wage

wage wage [weɪdʒ] noun [countable]
also wages HUMAN RESOURCES money that someone earns according to the number of hours, days, or weeks that they work, especially money that is paid each week:

• The average hourly wage in the industry is $8.

• Workers were demanding a 10% wage increase.

• The new law would mean a 5% pay cut for most wage earners.

• For the average worker, wages rose 4.6%.

• She worked long hours for low wages.

ˌbasic ˈwage also ˌbase ˈwage
[singular] HUMAN RESOURCES the amount of money that workers are paid for each normal hour, week etc that they work, not including any extra payments:
basic wage of

• a base wage of $11 an hour

• The company proposed a 2% basic wage increase.

ˌliving ˈwage [singular]
a wage high enough to allow someone to live a fairly comfortable life:

• Trade Unions are still fighting for a living wage in many industries.

ˌminimum ˈwage [singular] LAW
the lowest amount of money that can legally be paid per hour to a worker:

• He claimed that Labour's plans to introduce a national minimum wage would lead to job losses.

• a statutory minimum wage

ˈmoney ˌwages [plural] ECONOMICS
the amount of money that someone receives as their wages, rather than payments in the form of goods, a place to live etc:

• Both money wages and prices are rising, leaving real wages unchanged.

ˈreal ˌwages [plural] ECONOMICS
the amount of goods and services that can be bought with someone's wages, after taking into account inflation (= rising prices):

• Since 1975, real wages for US manual workers have fallen.

* * *

wage UK US /weɪdʒ/ noun [S] (also wages [plural]) HR, WORKPLACE
an amount of money that is paid, usually every week, to an employee for their work: a daily/hourly/weekly wage »

This deal represents an hourly wage rate of $9.83.

a high/low wage »

We pay the highest wages of any theatrical employer in the world.

earn/get a wage »

Some college education is required to earn a decent wage in the United States.

a wage cut/increase/rise »

The employees accepted a 4% wage rise.

»

If you are a good employer, you will pay a fair wage.

»

His 15 stores employ 200 workers at an average wage of $7.40 an hour.

fair/good/low wages »

They provided fair wages and steady jobs.

Compare SALARY(Cf. salary)
See also BASIC WAGE(Cf. ↑basic wage), GUARANTEED WAGE(Cf. ↑guaranteed wage), LIVING WAGE(Cf. ↑living wage), MINIMUM WAGE(Cf. ↑minimum wage), MONEY WAGES(Cf. ↑money wages), REAL WAGES(Cf. ↑real wages)
See Note INCOME(Cf. ↑income)

Financial and business terms. 2012.

Synonyms:

Look at other dictionaries:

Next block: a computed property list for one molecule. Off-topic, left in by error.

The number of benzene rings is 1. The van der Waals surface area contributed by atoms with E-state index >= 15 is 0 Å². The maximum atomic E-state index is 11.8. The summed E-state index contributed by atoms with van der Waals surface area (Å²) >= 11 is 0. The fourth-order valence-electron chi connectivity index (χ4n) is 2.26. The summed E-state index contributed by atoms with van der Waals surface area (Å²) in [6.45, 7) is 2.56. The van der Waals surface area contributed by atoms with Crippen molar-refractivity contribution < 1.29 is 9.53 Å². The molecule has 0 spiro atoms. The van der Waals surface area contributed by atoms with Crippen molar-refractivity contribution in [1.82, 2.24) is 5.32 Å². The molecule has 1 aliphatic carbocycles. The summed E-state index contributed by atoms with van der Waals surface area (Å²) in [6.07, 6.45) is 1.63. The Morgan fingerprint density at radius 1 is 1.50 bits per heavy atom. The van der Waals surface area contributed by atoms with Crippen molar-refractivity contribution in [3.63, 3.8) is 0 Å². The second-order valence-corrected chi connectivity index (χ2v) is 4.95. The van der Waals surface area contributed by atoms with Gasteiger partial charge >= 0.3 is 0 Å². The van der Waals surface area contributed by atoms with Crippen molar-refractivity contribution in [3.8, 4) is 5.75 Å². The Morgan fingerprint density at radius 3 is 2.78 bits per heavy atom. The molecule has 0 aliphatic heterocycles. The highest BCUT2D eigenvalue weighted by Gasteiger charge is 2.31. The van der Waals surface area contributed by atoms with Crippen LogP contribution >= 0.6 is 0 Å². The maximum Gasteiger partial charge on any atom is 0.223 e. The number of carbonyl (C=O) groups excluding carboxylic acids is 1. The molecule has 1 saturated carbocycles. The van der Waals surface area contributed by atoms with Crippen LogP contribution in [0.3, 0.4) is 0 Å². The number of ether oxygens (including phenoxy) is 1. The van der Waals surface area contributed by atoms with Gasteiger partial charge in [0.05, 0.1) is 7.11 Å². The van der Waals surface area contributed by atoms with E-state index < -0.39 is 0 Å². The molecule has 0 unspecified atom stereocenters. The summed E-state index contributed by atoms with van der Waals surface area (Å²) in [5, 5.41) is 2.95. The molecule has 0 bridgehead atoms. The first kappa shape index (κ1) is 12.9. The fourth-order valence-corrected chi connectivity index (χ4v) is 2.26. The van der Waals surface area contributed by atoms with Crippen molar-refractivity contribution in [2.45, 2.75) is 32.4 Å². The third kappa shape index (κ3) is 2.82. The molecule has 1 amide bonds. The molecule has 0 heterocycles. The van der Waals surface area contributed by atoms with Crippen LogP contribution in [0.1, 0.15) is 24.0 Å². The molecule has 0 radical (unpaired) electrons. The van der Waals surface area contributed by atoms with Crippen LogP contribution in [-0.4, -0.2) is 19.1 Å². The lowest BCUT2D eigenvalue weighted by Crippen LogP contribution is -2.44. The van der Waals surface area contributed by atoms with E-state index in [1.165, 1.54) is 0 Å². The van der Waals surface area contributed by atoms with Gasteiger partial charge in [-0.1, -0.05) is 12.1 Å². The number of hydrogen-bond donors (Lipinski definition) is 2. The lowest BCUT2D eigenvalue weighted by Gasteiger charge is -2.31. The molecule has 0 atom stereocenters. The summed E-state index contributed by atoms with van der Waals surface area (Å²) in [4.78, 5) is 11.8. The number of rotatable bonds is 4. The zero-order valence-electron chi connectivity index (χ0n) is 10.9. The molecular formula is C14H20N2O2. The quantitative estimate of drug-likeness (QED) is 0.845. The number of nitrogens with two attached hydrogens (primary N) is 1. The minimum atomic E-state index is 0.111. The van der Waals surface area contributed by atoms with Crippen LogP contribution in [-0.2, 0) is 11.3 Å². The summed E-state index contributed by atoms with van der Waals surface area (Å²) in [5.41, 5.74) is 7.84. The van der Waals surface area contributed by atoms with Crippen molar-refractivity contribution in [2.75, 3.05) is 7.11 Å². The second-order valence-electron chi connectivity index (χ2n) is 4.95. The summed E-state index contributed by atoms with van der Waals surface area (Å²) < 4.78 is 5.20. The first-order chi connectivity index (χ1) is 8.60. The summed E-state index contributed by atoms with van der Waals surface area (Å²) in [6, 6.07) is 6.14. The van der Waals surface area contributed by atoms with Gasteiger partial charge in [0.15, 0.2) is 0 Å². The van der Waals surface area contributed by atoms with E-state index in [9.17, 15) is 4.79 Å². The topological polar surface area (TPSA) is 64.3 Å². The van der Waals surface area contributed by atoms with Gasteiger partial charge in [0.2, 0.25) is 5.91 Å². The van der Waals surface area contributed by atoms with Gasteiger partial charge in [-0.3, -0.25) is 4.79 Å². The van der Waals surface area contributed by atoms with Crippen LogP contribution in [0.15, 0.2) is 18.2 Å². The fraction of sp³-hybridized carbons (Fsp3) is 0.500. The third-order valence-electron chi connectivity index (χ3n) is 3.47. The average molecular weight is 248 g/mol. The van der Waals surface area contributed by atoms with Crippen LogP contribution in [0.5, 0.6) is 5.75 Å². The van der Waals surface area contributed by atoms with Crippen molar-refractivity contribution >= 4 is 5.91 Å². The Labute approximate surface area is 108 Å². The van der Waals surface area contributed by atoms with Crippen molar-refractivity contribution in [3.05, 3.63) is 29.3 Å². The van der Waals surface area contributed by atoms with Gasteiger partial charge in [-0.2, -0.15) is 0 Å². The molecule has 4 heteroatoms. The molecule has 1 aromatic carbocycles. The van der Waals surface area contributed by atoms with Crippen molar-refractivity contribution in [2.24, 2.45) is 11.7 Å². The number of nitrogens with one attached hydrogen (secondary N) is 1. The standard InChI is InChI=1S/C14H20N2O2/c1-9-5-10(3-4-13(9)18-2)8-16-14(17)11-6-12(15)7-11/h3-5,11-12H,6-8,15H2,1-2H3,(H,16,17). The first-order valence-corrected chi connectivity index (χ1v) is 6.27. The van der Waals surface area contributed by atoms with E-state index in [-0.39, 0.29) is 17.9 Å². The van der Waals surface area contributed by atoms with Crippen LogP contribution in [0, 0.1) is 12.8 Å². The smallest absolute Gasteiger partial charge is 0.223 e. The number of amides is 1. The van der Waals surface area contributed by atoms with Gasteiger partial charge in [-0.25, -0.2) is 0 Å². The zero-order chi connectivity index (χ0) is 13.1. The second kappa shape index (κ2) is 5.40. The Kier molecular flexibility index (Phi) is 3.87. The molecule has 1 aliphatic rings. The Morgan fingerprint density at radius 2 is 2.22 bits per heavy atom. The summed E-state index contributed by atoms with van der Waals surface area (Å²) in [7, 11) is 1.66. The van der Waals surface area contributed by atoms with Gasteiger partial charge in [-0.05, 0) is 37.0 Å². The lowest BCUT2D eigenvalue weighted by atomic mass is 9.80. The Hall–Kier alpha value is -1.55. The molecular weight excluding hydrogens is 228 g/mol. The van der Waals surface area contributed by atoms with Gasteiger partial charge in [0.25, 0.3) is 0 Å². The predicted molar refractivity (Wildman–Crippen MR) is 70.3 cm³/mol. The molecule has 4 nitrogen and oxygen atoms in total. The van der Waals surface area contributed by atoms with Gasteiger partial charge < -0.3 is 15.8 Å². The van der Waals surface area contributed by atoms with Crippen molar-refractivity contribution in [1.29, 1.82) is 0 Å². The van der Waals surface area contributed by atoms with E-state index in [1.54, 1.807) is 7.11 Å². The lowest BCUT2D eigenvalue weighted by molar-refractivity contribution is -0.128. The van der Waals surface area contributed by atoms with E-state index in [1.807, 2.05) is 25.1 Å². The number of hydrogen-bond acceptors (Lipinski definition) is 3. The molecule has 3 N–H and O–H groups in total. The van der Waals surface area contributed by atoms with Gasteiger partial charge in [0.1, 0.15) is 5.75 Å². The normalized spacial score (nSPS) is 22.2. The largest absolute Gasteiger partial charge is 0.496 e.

• Wage [1] — Wage, Gerät zur Gewichtsbestimmung, die auf einer Vergleichung von Gewichten beruht (s. Gewicht, Gewichte, Gewichtsstücke). Man benutzt hierzu Hebelanordnungen (Hebelwagen) oder Federn (Federwagen). – Außerdem werden Wagen zum Messen von… …   Lexikon der gesamten Technik

  • Wage — Wage, n. [OF. wage, gage, guarantee, engagement. See {Wage}, v. t. ] [1913 Webster] 1. That which is staked or ventured; that for which one incurs risk or danger; prize; gage. [Obs.] That warlike wage. Spenser. [1913 Webster] 2. That for which… …   The Collaborative International Dictionary of English

  • Wage — Wage, v. t. [imp. & p. p. {Waged}; p. pr. & vb. n. {Waging}.] [OE. wagen, OF. wagier, gagier, to pledge, promise, F. gager to wager, lay, bet, fr. LL. wadium a pledge; of Teutonic origin; cf. Goth. wadi a pledge, gawadj[=o]n to pledge, akin to E …   The Collaborative International Dictionary of English

  • wage — n 1: a payment usu. of money for labor or services usu. according to a contract and on an hourly, daily, or piecework basis often used in pl. 2 pl: the share of the national product attributable to labor as a factor in production Merriam… …   Law dictionary

  • wage — wage, wages Wages is normally used in the plural (Their wages are still too low); an older singular construction survives only in the biblical line For the wages of sinne is death (Romans 6:23). But wage is also used (What sort of wage are you… …   Modern English usage

  • WAGE — can refer to: * Wage, a compensation workers receive in exchange for their labor * WAGE (AM), a radio station located in Leesburg, Virginia, United States * Wide Area GPS Enhancement …   Wikipedia

  • wage — wage; wage·less; wage·less·ness; …   English syllables

  • wage — [wāj] vt. waged, waging [ME wagen < NormFr wagier (OFr gagier) < wage (OFr gage), a stake, pledge < Frank * wadi, akin to Goth wadi, a pledge: for IE base see WED] 1. to engage in or carry on (a war, struggle, campaign, etc.) 2. [Dial.,… …   English World dictionary

  • Wage — Wage, v. i. To bind one s self; to engage. [Obs.] [1913 Webster] …   The Collaborative International Dictionary of English

  • Wage [2] — Wage. C. Schenck in Darmstadt hat die Zahl der Schwingungen untersucht, die der Wagebalken ausführt, bevor er zur Ruhe kommt. Diese Zahl hängt von dem Trägheitsradius, dieser wieder von der Gestalt des Wagebalkens ab. Schenck findet, daß bei… …   Lexikon der gesamten Technik

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